Monday, February 07, 2011

Dear Readers: When I read this story in Indian Country News on my way
 home from Eureka, I was so moved I wanted more people to read it.
 So I e-mailed Dr. Arne Vainio andhe gave me his blessing.  The first part is
 poetry, to give the readers an idea ofwhat happened in Arne's life.
 Then later he tells how he tried to rescue a child. Don't miss this telling story.
I think I could have saved him. 
By Arne Vainio, M.D. 
My father’s suicide. 
Suddenly life was different, worse. 
My mother grieving, adults yelling at us, 
“You kids play outside!” 
You at sixteen infinitely stronger and faster than me at five. 
Nowhere to run, nowhere to hide, 
You caught me easily. 
How many times?  I choose not to remember. 
Strong hands on my neck promising pain if I told. 
So I didn’t. 
I kept the secret and told no one, 
Not even myself. 
Another child makes me remember 
 things buried long ago. 
It would have been fine by me if they stayed buried. 
I scan the funeral notices every Sunday, 
I know the lifestyle you chose. 
I know you’ll go before I do. 
You show me your obituary first, 
And our secret will be mine. 
Christmas always makes me think of him.  We first met him several years ago at a 
picnic in a park.  He wasn’t related to us, he just happened to be a kid who was 
7 when Jacob was 6.  His thick southern accent told us he was from Alabama or 
that part of the country.  His mom was happy the boys were running together and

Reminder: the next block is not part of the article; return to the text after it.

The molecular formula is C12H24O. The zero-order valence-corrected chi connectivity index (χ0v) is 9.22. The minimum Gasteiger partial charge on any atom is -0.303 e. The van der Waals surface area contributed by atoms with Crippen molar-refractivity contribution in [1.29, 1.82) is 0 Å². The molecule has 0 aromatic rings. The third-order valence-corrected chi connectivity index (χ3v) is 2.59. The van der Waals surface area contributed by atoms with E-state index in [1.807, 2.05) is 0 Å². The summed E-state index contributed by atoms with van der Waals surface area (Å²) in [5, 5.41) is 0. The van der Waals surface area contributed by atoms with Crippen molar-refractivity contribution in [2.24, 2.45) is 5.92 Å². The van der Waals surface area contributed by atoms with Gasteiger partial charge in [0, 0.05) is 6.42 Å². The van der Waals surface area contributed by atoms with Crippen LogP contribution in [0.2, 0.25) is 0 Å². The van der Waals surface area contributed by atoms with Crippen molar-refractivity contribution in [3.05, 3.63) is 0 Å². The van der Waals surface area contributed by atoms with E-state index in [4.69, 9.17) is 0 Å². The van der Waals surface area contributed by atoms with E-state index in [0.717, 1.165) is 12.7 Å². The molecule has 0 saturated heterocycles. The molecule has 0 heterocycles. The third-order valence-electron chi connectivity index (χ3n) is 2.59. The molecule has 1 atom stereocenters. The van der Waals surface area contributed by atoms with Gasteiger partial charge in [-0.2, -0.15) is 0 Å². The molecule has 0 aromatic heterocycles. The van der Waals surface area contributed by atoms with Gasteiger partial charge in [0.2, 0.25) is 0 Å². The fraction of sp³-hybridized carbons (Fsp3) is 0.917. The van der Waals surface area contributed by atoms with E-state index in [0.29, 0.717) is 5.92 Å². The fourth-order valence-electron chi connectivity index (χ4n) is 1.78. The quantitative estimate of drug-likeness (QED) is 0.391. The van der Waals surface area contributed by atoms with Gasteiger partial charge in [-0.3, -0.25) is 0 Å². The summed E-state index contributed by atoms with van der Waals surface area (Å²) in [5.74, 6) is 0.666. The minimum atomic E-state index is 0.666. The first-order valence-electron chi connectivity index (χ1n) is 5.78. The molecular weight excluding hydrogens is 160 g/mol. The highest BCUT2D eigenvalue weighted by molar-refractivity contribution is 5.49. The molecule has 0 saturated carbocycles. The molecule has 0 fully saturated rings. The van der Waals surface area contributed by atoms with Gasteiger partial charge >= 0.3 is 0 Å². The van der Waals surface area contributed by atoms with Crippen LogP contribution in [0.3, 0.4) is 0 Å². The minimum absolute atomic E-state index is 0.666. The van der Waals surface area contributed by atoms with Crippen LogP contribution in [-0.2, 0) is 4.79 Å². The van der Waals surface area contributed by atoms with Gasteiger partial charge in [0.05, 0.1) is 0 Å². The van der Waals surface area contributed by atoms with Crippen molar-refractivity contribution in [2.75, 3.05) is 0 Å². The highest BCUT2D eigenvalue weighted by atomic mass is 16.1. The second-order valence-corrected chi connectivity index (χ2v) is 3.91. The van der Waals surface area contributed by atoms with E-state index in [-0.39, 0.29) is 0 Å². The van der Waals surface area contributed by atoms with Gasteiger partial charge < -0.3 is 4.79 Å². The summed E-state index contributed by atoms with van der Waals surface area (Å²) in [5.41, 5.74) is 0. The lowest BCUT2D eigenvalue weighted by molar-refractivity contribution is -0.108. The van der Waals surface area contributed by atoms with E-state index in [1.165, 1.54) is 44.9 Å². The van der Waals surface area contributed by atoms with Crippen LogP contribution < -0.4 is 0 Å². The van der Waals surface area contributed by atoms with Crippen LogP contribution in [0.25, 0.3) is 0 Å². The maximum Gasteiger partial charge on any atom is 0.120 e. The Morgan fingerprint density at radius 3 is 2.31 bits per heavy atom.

even though it was only about noon, her boyfriend was stumbling drunk. I watched 
him carefully stay out of the boyfriend’s way and I knew he was consciously 
trying not to draw attention to himself. 
We went to get him most weekends after that and I always looked forward to the 
end of the work week so I could pick him up.  He was always outside and his 
smile lit up his face every time he saw my car.  On that first Sunday I told him 
it was time to go back home.  He looked surprised and said in his southern 
drawl, “I ain’t going back, I’m living here now.”  It took a while to convince 
him that he did need to go home, but I promised I would pick him up on weekends 
if I could and he accepted that. 
Poverty was evident in everything about him.  He showed us his Christmas present 
from the year before.  It was a snow globe that you shake and the snow falls on 
the sleigh and the house in the scene.  It was coated with greasy yellow 
nicotine stains and he told us it came from a pawn shop.  He had a small set of 
cars, but otherwise no toys.  
Ivy bought him a toothbrush and he didn’t know how to use it.  She showed him 
how it worked and when he opened his mouth all of his teeth had deep black 
cavities.  We took him to a Chinese buffet and he took some of everything there.  
He was eating broccoli and things he didn’t recognize like he’d never eaten 
before.  He initially didn’t believe he could go back for seconds and actually 
went back for thirds.  I didn’t think his scrawny little body could hold that 
much food and I couldn’t stop smiling as he made his choices with wide eyed 
It took me several weekends to build a shed in the yard and all he wanted to do 
was help me build it.  He could have been riding bikes and pedal cars in the 
yard with Jacob or swinging on the swing, but instead he diligently helped me 
and I could tell he was pretending this was a father and son project.  I read to 
him and Jacob each bedtime and he listened intently to every story. 
He was one of those kids who life just picked on.  He was teased and bullied in 
school because of his thrift store clothes and his southern accent.  He told me